Obama’s 100-Day Hope Check

Obama’s 100-Day Hope Check


Are Barack Obama’s  supporters wondering where the hope went? Does the campaign now seem only a golden dream? After all, Obama’s been in the White House for over three months, and people are still losing jobs and houses, US troops are still overseas, single-payer health care is still not on the agenda.  Surely the President should have fixed all that by now with the power of his mighty hope machine.

In her current Nation column, Naomi Klein claims that disillusion is setting in. She has a  clever list of  words to describe the phenomenon: Hopefiends feel hopebreak which will (hopefully) lead to hopelash, “a 180-degree reversal of everything Obama-related.” Enough of these cowardly compromises! Back to the streets! 

I have a lot of respect for Naomi Klein, but I think her own hopes for  a mass radical movement are getting in the way here. According to polls, after all, Obama is wildly popular.  A Harris Interactive poll released on April 7 found that 68% of Americans  have a good opinion of him. That doesn’t necessarily mean they approve of everything he’s doing, but it means that a heck of a lot of people who didn’t vote for him like him now.  Is there any evidence that “a growing number of Obama enthusiasts are starting to entertain the possibility that their man is not, in fact, going to save the world if we all just hope really hard”? And by the way, did anyone over the age of  21 ever really believe this? That hope, an emotion, was going to “save the world,” the way  children clapping their hands saves Tinkerbell? Are Americans really such idiots? Hmmm, better not answer that.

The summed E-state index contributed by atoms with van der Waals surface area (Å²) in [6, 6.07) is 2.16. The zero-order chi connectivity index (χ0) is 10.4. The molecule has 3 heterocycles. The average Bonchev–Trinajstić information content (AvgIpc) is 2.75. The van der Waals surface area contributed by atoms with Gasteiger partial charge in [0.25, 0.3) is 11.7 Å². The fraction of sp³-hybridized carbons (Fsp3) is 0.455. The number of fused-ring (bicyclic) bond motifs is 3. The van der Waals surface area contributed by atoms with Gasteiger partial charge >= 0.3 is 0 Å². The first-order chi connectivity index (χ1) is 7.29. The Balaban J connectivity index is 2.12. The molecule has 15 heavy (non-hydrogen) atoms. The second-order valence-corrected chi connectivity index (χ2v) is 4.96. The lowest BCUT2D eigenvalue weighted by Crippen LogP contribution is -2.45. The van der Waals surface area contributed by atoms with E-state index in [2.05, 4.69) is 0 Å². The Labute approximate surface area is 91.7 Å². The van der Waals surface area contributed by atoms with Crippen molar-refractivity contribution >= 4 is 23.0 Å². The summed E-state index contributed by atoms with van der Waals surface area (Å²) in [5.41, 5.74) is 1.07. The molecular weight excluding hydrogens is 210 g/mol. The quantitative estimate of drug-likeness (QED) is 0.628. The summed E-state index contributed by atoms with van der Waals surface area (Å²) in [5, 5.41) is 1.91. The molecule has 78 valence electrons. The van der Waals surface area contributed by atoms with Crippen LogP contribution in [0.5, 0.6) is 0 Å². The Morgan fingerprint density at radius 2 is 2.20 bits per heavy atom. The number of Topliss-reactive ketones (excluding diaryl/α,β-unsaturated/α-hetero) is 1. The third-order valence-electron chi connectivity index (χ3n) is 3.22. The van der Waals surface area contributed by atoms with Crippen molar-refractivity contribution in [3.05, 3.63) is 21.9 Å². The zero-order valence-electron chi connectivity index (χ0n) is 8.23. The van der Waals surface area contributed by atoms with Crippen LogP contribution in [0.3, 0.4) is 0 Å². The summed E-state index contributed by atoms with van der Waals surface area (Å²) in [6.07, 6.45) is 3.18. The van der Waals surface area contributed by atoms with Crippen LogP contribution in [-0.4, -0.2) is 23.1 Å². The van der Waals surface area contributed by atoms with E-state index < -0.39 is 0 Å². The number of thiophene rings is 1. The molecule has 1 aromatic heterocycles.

Naomi and I must talk to different people. For example, I don’t know anyone as stupid as the hopefiendish “Joe” who “actually believes Obama deliberately brought in Summers so that he would blow the bailout, and then Obama would have the excuse he needs to do what he really wants: nationalize the banks and turn them into credit unions.” Think what you’re saying, Joe! Had Obama intentionally put in someone he knew would fail, he would not only be a clairvoyant and a psychopath– callously indifferent to the ruin of possibly millions of people–  he’d also be risking political suicide. Because had he first chosen a course he knew would fail he would not have the political capital to “what he really wants.”  

I know a lot of people who supported Obama, and every time I see them I ask how they think he’s doing. The only people I’ve found who’ve given up on him, who feel betrayed, misled, and foolish, are those leftists who didn’t like him in the first place and voted for him in a weak moment as the lesser evil. They, predictably, went back to their cabins on Mt. Disdain before Obama  had even been inaugurated.   Obama will never satisfy the left because no president could. FDR didn’t satisfy the left either.

I was a strong supporter of Obama but I always thought hopespeak fell somewhere between metaphor and twaddle. Obviously, Obama was not going to turn the US into Sweden. Obviously, he would make all sorts of compromises and deals.  And obviously I would hate that. That’s politics.  Where am I on the hope-o-meter?  Like everyone, I’m worried about the bailout, Iraq and Afghanistan. I’m appalled that he envisions no prosecution of those who set up the legal framework of torture  and those who carried it out. And what about Bagram? On the plus side:  he’s been terrific on women’s rights and reproductive rights here and abroad, made some excellent appointments (Hilda Solis at Labor), reached out to the Muslim world, opened communications with Cuba and Iran, said he’ll close Guantanamo, declared an end to torture, and, with the stimulus, successfully challenged the notion that government spending (except on the military) is bad. He’s made it less embarrassing to be an American.  I think he’ll make good judicial appointments. If another Katrina happened tomorrow, I think he’d handle it well.

It’s important to challenge Obama. No president deserves mindless loyalty. But color me modestly hopeful — for now.         

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